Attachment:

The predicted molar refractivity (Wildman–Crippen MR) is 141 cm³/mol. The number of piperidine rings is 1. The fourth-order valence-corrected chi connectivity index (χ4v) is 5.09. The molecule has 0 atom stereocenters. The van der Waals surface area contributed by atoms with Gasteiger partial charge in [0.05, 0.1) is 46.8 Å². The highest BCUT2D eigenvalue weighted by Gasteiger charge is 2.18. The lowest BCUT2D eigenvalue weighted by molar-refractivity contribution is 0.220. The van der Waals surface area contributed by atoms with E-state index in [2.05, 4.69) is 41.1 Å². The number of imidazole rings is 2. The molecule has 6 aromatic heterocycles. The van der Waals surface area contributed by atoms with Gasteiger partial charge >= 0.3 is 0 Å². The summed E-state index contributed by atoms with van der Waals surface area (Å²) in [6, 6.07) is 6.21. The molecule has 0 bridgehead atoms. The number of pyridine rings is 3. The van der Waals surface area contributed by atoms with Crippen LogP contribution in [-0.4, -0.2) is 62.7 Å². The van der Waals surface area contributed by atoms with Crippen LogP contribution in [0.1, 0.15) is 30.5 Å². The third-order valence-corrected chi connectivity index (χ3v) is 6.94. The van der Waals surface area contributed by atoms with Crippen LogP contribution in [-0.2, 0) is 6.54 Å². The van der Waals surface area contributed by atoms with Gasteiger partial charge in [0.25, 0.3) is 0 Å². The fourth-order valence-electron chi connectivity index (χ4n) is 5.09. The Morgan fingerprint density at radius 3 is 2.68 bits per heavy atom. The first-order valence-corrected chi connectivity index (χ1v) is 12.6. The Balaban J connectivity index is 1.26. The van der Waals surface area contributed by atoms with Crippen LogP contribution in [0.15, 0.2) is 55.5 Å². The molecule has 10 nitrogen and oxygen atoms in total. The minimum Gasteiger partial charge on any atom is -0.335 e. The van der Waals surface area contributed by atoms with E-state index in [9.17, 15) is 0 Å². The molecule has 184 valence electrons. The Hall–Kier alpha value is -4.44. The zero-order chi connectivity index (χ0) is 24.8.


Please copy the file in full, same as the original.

The predicted molar refractivity (Wildman–Crippen MR) is 141 cm³/mol. The number of piperidine rings is 1. The fourth-order valence-corrected chi connectivity index (χ4v) is 5.09. The molecule has 0 atom stereocenters. The van der Waals surface area contributed by atoms with Gasteiger partial charge in [0.05, 0.1) is 46.8 Å². The highest BCUT2D eigenvalue weighted by Gasteiger charge is 2.18. The lowest BCUT2D eigenvalue weighted by molar-refractivity contribution is 0.220. The van der Waals surface area contributed by atoms with E-state index in [2.05, 4.69) is 41.1 Å². The number of imidazole rings is 2. The molecule has 6 aromatic heterocycles. The van der Waals surface area contributed by atoms with Gasteiger partial charge >= 0.3 is 0 Å². The summed E-state index contributed by atoms with van der Waals surface area (Å²) in [6, 6.07) is 6.21. The molecule has 0 bridgehead atoms. The number of pyridine rings is 3. The van der Waals surface area contributed by atoms with Crippen LogP contribution in [-0.4, -0.2) is 62.7 Å². The van der Waals surface area contributed by atoms with Crippen LogP contribution in [0.1, 0.15) is 30.5 Å². The third-order valence-corrected chi connectivity index (χ3v) is 6.94. The van der Waals surface area contributed by atoms with Crippen LogP contribution in [-0.2, 0) is 6.54 Å². The van der Waals surface area contributed by atoms with Gasteiger partial charge in [0.25, 0.3) is 0 Å². The fourth-order valence-electron chi connectivity index (χ4n) is 5.09. The Morgan fingerprint density at radius 3 is 2.68 bits per heavy atom. The first-order valence-corrected chi connectivity index (χ1v) is 12.6. The Balaban J connectivity index is 1.26. The van der Waals surface area contributed by atoms with Crippen LogP contribution in [0.15, 0.2) is 55.5 Å². The molecule has 10 nitrogen and oxygen atoms in total. The minimum Gasteiger partial charge on any atom is -0.335 e. The van der Waals surface area contributed by atoms with E-state index in [9.17, 15) is 0 Å². The molecule has 184 valence electrons. The Hall–Kier alpha value is -4.44. The zero-order chi connectivity index (χ0) is 24.8.